07 December, 2012 / News
Thanks for dropping in on this, my first newsletter. Lately I’ve been feeling as if real life is something that happens to other people, out there through my workroom window. I’ve been lashed to the computer with a looming January deadline for my next book – even though it’s not due for publication until Jan 2008 (it takes around a year for a finished manuscript to finally make it into the bookstores).
More immediately, though, I’m really excited about the launch of Lucky Girl, my third novel. I think it’s very different from the previous two, Babyface and Wonderboy. It’s the story of Stella Moon, daughter of a once-famous TV chef, whose gloopy, artery-busting cooking went out of style towards the end of the ‘70s, leaving him washed up and desperately trying to cling on to his celebrity status. The inspiration came from one of my husband Jimmy’s many forays into the charity shops of Peebles and Lanark. You know those dusty old ’70s cookbooks that look so dated and unappetising? The photography’s so garish, and everything looks as if it’s been garnished with a dollop of hair conditioner… yum.
Along with armfuls of vinyl, Jimmy started bringing these books home (why?!), which sparked off the idea for my character, Frankie Moon. I loved writing the book, and it really took over my life for a while. There are lots of flashbacks to Stella’s chaotic ‘70s childhood as she tries to make sense of her past (the daughter of a celebrity chef was raised on Findus Crispy Pancakes). Official publication date is December 28 2006, although it seems to be available on Amazon.co.uk from Dec 15, so perhaps some early copies will be out there. I’m really chuffed with the cover. Hopefully it looks retro enough without over-egging the whole ‘70s thing. If you buy it, thanks, and let me know what you think! I hope you enjoy Stella and Frankie’s world.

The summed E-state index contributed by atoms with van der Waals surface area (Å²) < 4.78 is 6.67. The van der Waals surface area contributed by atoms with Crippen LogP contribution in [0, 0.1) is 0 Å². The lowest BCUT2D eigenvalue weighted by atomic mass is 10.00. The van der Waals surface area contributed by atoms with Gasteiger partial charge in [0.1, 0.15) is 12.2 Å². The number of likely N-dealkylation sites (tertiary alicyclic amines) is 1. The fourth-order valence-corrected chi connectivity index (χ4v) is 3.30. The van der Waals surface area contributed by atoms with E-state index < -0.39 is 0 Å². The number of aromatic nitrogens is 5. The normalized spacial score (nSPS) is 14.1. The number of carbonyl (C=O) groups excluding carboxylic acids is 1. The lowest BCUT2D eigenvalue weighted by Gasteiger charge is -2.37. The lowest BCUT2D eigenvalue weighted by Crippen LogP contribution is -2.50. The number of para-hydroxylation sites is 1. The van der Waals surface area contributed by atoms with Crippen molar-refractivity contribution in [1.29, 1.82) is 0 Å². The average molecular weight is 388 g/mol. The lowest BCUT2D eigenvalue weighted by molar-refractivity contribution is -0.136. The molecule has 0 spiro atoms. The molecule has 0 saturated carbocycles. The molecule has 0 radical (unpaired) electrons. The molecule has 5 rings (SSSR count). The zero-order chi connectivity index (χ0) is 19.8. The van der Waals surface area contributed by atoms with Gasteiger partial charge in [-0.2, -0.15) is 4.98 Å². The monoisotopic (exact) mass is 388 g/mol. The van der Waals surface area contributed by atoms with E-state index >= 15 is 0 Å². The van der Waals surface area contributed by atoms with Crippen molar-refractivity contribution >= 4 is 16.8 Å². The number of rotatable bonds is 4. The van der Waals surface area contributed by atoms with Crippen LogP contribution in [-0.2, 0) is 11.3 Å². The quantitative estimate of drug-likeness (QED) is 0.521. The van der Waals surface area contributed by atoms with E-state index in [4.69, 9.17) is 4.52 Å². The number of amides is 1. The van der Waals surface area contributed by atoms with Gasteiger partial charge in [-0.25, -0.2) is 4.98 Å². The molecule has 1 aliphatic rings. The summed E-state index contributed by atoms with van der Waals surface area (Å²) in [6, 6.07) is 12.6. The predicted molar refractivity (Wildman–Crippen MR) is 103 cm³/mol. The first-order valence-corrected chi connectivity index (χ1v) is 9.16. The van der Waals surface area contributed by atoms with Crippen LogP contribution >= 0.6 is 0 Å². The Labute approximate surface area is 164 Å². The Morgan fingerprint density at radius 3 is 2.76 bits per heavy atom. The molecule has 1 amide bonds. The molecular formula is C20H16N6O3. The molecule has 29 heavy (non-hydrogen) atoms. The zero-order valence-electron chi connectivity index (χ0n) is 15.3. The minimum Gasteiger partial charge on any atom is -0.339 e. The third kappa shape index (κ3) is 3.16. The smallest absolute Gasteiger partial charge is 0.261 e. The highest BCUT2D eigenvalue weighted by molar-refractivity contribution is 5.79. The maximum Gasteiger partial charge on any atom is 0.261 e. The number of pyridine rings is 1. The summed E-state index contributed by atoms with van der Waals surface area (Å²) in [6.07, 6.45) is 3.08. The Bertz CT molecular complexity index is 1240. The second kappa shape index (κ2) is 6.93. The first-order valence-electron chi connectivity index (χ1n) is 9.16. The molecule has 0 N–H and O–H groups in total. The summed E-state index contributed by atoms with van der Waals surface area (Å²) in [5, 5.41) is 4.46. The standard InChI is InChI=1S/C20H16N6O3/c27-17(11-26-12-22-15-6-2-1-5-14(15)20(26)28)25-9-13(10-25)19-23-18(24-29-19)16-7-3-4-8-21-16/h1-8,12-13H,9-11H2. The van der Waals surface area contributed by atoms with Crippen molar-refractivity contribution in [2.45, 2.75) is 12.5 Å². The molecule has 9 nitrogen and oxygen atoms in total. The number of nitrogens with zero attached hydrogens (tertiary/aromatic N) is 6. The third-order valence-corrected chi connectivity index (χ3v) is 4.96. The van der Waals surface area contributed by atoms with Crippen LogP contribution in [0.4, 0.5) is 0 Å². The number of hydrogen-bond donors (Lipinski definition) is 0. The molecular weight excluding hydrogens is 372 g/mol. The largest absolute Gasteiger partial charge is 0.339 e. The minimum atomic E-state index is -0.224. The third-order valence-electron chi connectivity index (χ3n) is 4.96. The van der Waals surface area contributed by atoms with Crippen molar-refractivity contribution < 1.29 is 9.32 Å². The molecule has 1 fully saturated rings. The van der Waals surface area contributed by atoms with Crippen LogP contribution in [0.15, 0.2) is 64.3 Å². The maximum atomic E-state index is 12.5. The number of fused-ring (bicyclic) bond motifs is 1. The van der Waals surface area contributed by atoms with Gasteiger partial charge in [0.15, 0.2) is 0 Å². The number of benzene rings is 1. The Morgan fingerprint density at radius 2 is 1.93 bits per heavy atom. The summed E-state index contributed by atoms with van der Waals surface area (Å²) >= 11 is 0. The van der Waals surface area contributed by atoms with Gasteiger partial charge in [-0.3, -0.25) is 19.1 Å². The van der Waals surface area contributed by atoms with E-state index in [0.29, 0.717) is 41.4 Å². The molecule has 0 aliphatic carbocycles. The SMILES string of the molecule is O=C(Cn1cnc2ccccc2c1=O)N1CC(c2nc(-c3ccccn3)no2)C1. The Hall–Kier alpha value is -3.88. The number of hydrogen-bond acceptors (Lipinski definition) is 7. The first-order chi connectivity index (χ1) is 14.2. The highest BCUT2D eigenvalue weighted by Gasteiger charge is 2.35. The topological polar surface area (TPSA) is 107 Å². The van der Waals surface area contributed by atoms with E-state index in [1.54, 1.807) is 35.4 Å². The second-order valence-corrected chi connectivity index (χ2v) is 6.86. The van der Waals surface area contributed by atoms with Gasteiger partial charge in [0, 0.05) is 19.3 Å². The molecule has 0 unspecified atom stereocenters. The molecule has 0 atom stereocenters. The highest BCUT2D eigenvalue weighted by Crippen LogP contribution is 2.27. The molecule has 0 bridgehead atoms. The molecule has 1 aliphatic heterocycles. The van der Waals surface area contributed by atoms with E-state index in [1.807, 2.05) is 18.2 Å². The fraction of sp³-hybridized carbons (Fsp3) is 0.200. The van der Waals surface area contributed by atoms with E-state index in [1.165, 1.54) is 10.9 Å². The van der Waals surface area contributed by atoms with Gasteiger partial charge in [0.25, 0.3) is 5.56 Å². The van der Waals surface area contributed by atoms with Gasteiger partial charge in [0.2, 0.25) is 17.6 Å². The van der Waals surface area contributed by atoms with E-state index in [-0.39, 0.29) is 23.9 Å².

Work aside, our twin boys Sam and Dexter were cajoled into appearing in a feature I wrote for Stella (Sunday Telegraph magazine). It was their third shoot in a week, poor lads, which is really unusual – I don’t tend to parade them in such a merciless manner. By the time the Stella photographer arrived, they required serious bribery to cooperate in the form of a tenner each. Erin, my six year-old daughter, was so miffed that she wasn’t in the shot. Sadly, I couldn’t afford her.
I’m looking forward to Christmas now, and a short break from the PC before I contract RSI of the entire body. Jimmy kindly treated me to a fantastic new sax – a Yamaha 62 – which in the absence of any more pattering feet (phew) is definitely my new baby. My old sax ‘just broke’, or so said my children when I discovered it in pieces in its case. Highly suspicious. Everyone stood around looking hugely guilty until Erin piped up, ‘Oh well. It was only an old one.’
Have a brilliant Christmas,